This chapter introduces what the authors mean about complexity, volatility, ambiguity and uncertainty (VUCA) that seem to be growing in workplaces and families. The chapter begins to explore the three habits of mind that frame the development of the ideas through the other chapters. These habits for leaders are asking different questions, taking multiple perspectives, and seeing more of the system.
This chapter describes how leading in complex situations requires different approaches than leading in more knowable contexts based on the use of the Cynefin framework. The chapter points to the welter of demands on leaders to simplify to focus on what is most important, to measure progress, and report on performance. Unfortunately, methods to simplify and focus are effective when the situation is known or a right answer can be figured out, but in complex situations, there are too many interconnected variables to be able to predict what might happen and so quite different methods are needed to lead effectively. The chapter demonstrates leadership approaches needed in complexity, including setting a clear direction and boundaries for the organization or project and then conducting safe-to-fail experiments to learn the inclinations of the system and discover what works and what does not.
This chapter argues some of the most profound changes leaders can make to ways they lead are based on how they engage with people and how they change their thinking about this. Leaders are rewarded for being good problem solvers and thus coming to difficult conversations or running meetings, assuming that other people have problems or are problems that they need to solve. This chapter offer a new mindset of seeing others as people who make sense of the world differently and from whom the leader could learn useful insights and gain a bigger view of the situation. This sensemaker mindset radically changes how leaders lead. The chapter sets out a simple model for leaders to follow: giving clear data, separating out feelings and interpretation, and being genuinely curious and actively listening to the ways other people are making sense of things.
This chapter applies the insights of derived recent decades from behavioral economics about the mix of rationality and emotion that is at play in the ways humans perceive things and make decisions and how this shapes us as leaders. The authors identify common biases and mindsets leaders need to be aware of and how they might use this awareness to increase their effectiveness. Biases highlighted include thinking we are considering all the data, but seeing only data that supports what we already believe or have already decided; thinking we consider the future carefully, but being captured by the past (or superimposing the past on what we say the future will look like); and how thinking we see the world and our colleagues clearly, but really mostly judging by using our somewhat paranoid sense of the intentions we project on them.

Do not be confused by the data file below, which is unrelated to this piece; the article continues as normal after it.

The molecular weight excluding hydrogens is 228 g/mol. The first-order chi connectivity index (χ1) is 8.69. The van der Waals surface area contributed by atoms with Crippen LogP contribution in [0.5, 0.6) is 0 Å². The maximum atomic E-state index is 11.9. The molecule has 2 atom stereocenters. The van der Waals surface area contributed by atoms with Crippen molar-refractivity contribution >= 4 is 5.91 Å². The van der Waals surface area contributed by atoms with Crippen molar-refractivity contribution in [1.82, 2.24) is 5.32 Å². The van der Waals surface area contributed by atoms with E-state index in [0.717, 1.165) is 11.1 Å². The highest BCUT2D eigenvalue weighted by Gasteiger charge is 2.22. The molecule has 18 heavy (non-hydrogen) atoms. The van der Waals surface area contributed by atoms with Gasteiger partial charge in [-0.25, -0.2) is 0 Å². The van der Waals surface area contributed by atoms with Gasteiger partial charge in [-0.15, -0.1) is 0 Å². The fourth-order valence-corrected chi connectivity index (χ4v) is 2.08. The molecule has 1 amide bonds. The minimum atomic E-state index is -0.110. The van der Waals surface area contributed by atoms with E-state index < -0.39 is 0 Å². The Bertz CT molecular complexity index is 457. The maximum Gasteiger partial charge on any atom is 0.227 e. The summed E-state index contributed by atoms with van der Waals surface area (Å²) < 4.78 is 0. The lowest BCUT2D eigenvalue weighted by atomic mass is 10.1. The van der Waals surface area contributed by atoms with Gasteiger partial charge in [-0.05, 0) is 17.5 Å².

Theories of effective communications assume crisp clear consistent messages repeated on many occasions and leaders actually discover crispness, clarity, and consistency are in short supply when the situation is complex. Leaders in complex situations need to have different sorts of conversations from the very beginning. The chapter describes a non-linear process of communication and the factors leaders need to pay attention to. These include setting the conditions for the initial direction and the initial boundaries, communicating a mindset about the direction and boundaries; Engaging emotions as well as logic and using stories and metaphors; attaching these ideas to things that have worked in the past; changing the messages as you learn, and listening well to enable feedback.
This chapter applies the ideas of adult development to how leaders might build organizations better equipped to work in conditions of volatility, uncertainty, complexity, and ambiguity. This depends on beginning with a mindset that people can grow and understand the world differently. From that basis, adult development theories can provide a growth framework for understanding how different adults may make sense of these challenges and how to change organizational practices to have work be a place where people are able to grow their capabilities. The chapter also provides examples of a number of organizational policies or values that are intended to do good things and also, perversely, may constrain people's development in the workplace. These include commitments such as hiring the smartest people, holding people accountable for results, using competition to sharpen people's performance, and always treating people the same.
This chapter presents a change model for leaders working in complex adaptive situations. The authors make the point that the ways leaders are required to be different during times of uncertainty and complexity are the same ways leaders can intentionally use to create a change in their organization (also a time of complexity and uncertainty). The core elements of this model are: Determining what's predictable and what's not, and leaning in to the unpredictable settings; creating a feedback rich organization to support constant learning; choosing direction and building guardrails; examine the present situation and looking for the current patterns of attraction; experimentingand learning; communicating clearly in uncertain times; and, all the while, developing a growth mindset in yourself and others.